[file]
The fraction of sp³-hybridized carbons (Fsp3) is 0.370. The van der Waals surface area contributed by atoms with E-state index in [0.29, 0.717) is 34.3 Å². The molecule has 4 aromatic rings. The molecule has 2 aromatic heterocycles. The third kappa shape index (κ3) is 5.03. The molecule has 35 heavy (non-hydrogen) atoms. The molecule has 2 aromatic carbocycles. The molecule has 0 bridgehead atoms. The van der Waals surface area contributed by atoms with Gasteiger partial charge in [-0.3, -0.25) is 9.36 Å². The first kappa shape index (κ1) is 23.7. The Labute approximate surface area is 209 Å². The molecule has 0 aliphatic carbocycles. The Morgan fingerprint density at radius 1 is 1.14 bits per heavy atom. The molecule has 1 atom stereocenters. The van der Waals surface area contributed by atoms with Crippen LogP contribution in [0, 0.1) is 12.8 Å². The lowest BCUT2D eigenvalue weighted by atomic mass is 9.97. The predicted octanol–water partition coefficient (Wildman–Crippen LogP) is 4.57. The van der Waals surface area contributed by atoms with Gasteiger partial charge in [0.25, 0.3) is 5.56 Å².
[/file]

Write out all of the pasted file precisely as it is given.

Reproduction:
The fraction of sp³-hybridized carbons (Fsp3) is 0.370. The van der Waals surface area contributed by atoms with E-state index in [0.29, 0.717) is 34.3 Å². The molecule has 4 aromatic rings. The molecule has 2 aromatic heterocycles. The third kappa shape index (κ3) is 5.03. The molecule has 35 heavy (non-hydrogen) atoms. The molecule has 2 aromatic carbocycles. The molecule has 0 bridgehead atoms. The van der Waals surface area contributed by atoms with Gasteiger partial charge in [-0.3, -0.25) is 9.36 Å². The first kappa shape index (κ1) is 23.7. The Labute approximate surface area is 209 Å². The molecule has 0 aliphatic carbocycles. The Morgan fingerprint density at radius 1 is 1.14 bits per heavy atom. The molecule has 1 atom stereocenters. The van der Waals surface area contributed by atoms with Crippen LogP contribution in [0, 0.1) is 12.8 Å². The lowest BCUT2D eigenvalue weighted by atomic mass is 9.97. The predicted octanol–water partition coefficient (Wildman–Crippen LogP) is 4.57. The van der Waals surface area contributed by atoms with Gasteiger partial charge in [0.25, 0.3) is 5.56 Å².